Schaeuble Says Germany to Help Spain With Joint Investment PlanRainer Buergin
German Finance Minister Wolfgang Schaeuble said he plans to set up a joint program with Spain to spur investment in Spanish companies, helping Prime Minister Mariano Rajoy’s government to overcome recession and record unemployment.
Schaeuble, addressing members of his Christian Democratic Union party in Berlin late yesterday, said that he’ll use a meeting in Spain on Monday with Spanish Economy Minister Luis de Guindos to push for a program that sidesteps the European Commission. If it works, Schaeuble said he was “pretty sure” it could serve as a model for other countries scarred by the crisis in the euro area.
“I’ll suggest, after having spoken with businesses and the banks, let’s not wait for the commission,” he said. “Let’s have a bilateral program right away. How can we in Germany promote investment and financing of small and medium enterprises in Spain in a partnership to advance more quickly?”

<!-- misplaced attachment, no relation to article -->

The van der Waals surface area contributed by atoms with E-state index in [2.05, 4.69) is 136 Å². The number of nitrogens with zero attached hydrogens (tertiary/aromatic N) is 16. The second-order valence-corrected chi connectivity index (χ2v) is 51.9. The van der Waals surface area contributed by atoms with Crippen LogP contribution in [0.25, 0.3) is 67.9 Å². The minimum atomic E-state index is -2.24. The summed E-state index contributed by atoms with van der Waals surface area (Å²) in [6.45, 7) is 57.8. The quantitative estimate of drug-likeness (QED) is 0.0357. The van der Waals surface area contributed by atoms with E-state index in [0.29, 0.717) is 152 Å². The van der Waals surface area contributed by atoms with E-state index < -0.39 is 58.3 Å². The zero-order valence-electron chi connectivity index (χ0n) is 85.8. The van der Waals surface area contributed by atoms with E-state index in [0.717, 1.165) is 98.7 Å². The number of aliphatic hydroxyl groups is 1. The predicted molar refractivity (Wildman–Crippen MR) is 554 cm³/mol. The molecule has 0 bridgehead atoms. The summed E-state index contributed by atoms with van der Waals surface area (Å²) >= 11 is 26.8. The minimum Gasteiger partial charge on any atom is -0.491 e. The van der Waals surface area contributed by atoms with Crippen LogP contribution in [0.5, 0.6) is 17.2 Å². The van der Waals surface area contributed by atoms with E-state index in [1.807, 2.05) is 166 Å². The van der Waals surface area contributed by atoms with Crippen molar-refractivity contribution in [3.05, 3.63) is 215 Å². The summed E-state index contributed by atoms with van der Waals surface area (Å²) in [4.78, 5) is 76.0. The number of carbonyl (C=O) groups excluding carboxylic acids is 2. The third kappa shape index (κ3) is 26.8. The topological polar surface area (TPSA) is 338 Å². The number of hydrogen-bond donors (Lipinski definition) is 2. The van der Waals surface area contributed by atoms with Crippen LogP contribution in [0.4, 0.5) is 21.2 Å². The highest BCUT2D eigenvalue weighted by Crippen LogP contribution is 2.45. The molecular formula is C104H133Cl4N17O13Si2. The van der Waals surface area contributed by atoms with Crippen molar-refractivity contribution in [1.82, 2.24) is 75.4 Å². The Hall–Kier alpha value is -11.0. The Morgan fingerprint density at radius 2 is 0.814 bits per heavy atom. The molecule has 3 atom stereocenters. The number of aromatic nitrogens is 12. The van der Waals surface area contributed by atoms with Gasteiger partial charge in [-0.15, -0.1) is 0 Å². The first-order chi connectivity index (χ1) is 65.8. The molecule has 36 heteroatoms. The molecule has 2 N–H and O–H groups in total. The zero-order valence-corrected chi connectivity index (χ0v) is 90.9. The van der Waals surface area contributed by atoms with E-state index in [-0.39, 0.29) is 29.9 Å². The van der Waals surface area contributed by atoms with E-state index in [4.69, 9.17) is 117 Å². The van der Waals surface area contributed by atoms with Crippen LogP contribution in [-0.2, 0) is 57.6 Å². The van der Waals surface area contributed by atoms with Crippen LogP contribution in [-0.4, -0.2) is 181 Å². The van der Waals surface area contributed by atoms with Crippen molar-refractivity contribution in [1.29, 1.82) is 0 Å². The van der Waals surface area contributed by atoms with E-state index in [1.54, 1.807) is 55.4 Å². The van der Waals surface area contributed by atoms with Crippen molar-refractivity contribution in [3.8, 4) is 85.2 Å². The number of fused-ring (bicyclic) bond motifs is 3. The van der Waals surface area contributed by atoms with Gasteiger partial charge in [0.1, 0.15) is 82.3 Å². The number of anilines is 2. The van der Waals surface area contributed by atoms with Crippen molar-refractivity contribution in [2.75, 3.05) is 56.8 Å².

The plan, announced on the same day that Rajoy said he was seeking a two-year extension to meet European Union deficit rules, is further evidence that Chancellor Angela Merkel’s government is adapting its crisis stance as the 17-nation euro area confronts a second year of recession. While not disavowing austerity, Merkel’s government is showing a greater degree of flexibility.
“Of course, you have to react to economic developments, we do so in Germany,” Schaeuble said. “We are not bureaucratic, we are not stupid.”
Schaeuble signaled understanding for Spain’s call for more budget leeway, suggesting that Germany will support Rajoy’s push. The commission has already done so. “If the economy deteriorates, you don’t reinforce the economic downturn through deeper cuts,” Schaeuble said.
Germany has shifted fiscal policy in accordance with changing economic reality before, and doing so now “is not all that new,” he said. All the same, the decision to grant more time to meet targets is a matter for the commission, he said. The euro’s guiding rules as laid out in the European Stability and Growth Pact “provides this flexibility,” he said.
“If a member country needs more time to fulfil the objectives, the commission must consider: does this country do what it needs to do?” Schaeuble said. “And if it does, it can say: ‘well, then you need a bit more time if that’s what the economy is like.’ This is a matter for the commission.”